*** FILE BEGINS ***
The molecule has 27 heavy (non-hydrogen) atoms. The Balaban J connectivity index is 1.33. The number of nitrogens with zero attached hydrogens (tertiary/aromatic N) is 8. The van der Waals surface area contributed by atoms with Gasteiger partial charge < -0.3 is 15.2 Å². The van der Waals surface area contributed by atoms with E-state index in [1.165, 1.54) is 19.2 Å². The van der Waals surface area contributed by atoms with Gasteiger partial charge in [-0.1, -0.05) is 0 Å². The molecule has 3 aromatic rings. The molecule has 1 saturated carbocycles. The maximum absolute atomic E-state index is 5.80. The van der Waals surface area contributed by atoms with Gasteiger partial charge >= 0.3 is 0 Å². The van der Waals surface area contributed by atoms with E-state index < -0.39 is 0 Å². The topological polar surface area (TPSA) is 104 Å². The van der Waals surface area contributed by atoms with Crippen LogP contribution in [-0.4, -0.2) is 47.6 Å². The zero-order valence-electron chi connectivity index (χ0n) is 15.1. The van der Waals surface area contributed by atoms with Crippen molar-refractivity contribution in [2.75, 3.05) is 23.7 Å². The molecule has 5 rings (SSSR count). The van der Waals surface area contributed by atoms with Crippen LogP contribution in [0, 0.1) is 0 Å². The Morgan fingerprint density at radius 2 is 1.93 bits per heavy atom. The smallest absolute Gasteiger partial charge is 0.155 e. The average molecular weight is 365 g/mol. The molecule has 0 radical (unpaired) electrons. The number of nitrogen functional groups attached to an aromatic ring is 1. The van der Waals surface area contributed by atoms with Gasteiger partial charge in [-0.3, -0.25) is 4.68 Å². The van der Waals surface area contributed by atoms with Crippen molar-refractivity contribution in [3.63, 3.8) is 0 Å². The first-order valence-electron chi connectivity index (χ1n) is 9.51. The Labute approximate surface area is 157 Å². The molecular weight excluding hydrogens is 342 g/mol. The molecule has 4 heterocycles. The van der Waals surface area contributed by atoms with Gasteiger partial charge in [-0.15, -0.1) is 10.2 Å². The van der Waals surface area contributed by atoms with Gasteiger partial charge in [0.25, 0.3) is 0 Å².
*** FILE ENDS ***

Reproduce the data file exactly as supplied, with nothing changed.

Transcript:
The molecule has 27 heavy (non-hydrogen) atoms. The Balaban J connectivity index is 1.33. The number of nitrogens with zero attached hydrogens (tertiary/aromatic N) is 8. The van der Waals surface area contributed by atoms with Gasteiger partial charge < -0.3 is 15.2 Å². The van der Waals surface area contributed by atoms with E-state index in [1.165, 1.54) is 19.2 Å². The van der Waals surface area contributed by atoms with Gasteiger partial charge in [-0.1, -0.05) is 0 Å². The molecule has 3 aromatic rings. The molecule has 1 saturated carbocycles. The maximum absolute atomic E-state index is 5.80. The van der Waals surface area contributed by atoms with Gasteiger partial charge >= 0.3 is 0 Å². The van der Waals surface area contributed by atoms with E-state index < -0.39 is 0 Å². The topological polar surface area (TPSA) is 104 Å². The van der Waals surface area contributed by atoms with Crippen LogP contribution in [-0.4, -0.2) is 47.6 Å². The zero-order valence-electron chi connectivity index (χ0n) is 15.1. The van der Waals surface area contributed by atoms with Crippen molar-refractivity contribution in [2.75, 3.05) is 23.7 Å². The molecule has 5 rings (SSSR count). The van der Waals surface area contributed by atoms with Crippen LogP contribution in [0, 0.1) is 0 Å². The Morgan fingerprint density at radius 2 is 1.93 bits per heavy atom. The smallest absolute Gasteiger partial charge is 0.155 e. The average molecular weight is 365 g/mol. The molecule has 0 radical (unpaired) electrons. The number of nitrogen functional groups attached to an aromatic ring is 1. The van der Waals surface area contributed by atoms with Gasteiger partial charge in [-0.3, -0.25) is 4.68 Å². The van der Waals surface area contributed by atoms with Crippen molar-refractivity contribution in [3.63, 3.8) is 0 Å². The first-order valence-electron chi connectivity index (χ1n) is 9.51. The Labute approximate surface area is 157 Å². The molecular weight excluding hydrogens is 342 g/mol. The molecule has 4 heterocycles. The van der Waals surface area contributed by atoms with Gasteiger partial charge in [-0.15, -0.1) is 10.2 Å². The van der Waals surface area contributed by atoms with Gasteiger partial charge in [0.25, 0.3) is 0 Å².